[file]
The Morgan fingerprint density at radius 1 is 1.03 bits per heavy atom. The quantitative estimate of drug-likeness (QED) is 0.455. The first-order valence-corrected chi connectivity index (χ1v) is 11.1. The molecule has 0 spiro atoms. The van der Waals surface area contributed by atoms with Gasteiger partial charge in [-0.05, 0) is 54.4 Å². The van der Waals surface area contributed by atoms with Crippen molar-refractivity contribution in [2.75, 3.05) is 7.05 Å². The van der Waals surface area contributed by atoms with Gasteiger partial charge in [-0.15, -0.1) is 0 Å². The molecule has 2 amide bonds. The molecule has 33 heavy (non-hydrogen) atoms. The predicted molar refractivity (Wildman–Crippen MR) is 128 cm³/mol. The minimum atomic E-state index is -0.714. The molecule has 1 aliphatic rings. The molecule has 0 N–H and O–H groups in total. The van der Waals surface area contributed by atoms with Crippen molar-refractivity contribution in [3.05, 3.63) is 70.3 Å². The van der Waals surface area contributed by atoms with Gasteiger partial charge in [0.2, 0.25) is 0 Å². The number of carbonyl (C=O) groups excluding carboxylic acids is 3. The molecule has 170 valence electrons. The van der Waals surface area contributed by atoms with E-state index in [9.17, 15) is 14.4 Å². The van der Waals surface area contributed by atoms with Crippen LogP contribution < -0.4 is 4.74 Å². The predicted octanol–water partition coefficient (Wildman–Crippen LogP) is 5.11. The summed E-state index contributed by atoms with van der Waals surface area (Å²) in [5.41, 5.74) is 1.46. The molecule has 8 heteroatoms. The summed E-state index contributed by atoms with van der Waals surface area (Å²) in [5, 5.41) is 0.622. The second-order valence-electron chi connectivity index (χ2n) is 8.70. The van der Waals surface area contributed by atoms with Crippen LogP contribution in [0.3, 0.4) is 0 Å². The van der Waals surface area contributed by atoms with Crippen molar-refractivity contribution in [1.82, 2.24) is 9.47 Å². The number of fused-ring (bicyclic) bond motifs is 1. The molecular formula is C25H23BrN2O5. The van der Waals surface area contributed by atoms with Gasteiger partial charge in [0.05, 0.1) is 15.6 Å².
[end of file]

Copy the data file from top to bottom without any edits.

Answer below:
The Morgan fingerprint density at radius 1 is 1.03 bits per heavy atom. The quantitative estimate of drug-likeness (QED) is 0.455. The first-order valence-corrected chi connectivity index (χ1v) is 11.1. The molecule has 0 spiro atoms. The van der Waals surface area contributed by atoms with Gasteiger partial charge in [-0.05, 0) is 54.4 Å². The van der Waals surface area contributed by atoms with Crippen molar-refractivity contribution in [2.75, 3.05) is 7.05 Å². The van der Waals surface area contributed by atoms with Gasteiger partial charge in [-0.15, -0.1) is 0 Å². The molecule has 2 amide bonds. The molecule has 33 heavy (non-hydrogen) atoms. The predicted molar refractivity (Wildman–Crippen MR) is 128 cm³/mol. The minimum atomic E-state index is -0.714. The molecule has 1 aliphatic rings. The molecule has 0 N–H and O–H groups in total. The van der Waals surface area contributed by atoms with Crippen molar-refractivity contribution in [3.05, 3.63) is 70.3 Å². The van der Waals surface area contributed by atoms with Gasteiger partial charge in [0.2, 0.25) is 0 Å². The number of carbonyl (C=O) groups excluding carboxylic acids is 3. The molecule has 170 valence electrons. The van der Waals surface area contributed by atoms with E-state index in [9.17, 15) is 14.4 Å². The van der Waals surface area contributed by atoms with Crippen LogP contribution < -0.4 is 4.74 Å². The predicted octanol–water partition coefficient (Wildman–Crippen LogP) is 5.11. The summed E-state index contributed by atoms with van der Waals surface area (Å²) in [5.41, 5.74) is 1.46. The molecule has 8 heteroatoms. The summed E-state index contributed by atoms with van der Waals surface area (Å²) in [5, 5.41) is 0.622. The second-order valence-electron chi connectivity index (χ2n) is 8.70. The van der Waals surface area contributed by atoms with Crippen LogP contribution in [0.3, 0.4) is 0 Å². The van der Waals surface area contributed by atoms with Crippen molar-refractivity contribution in [1.82, 2.24) is 9.47 Å². The number of fused-ring (bicyclic) bond motifs is 1. The molecular formula is C25H23BrN2O5. The van der Waals surface area contributed by atoms with Gasteiger partial charge in [0.05, 0.1) is 15.6 Å².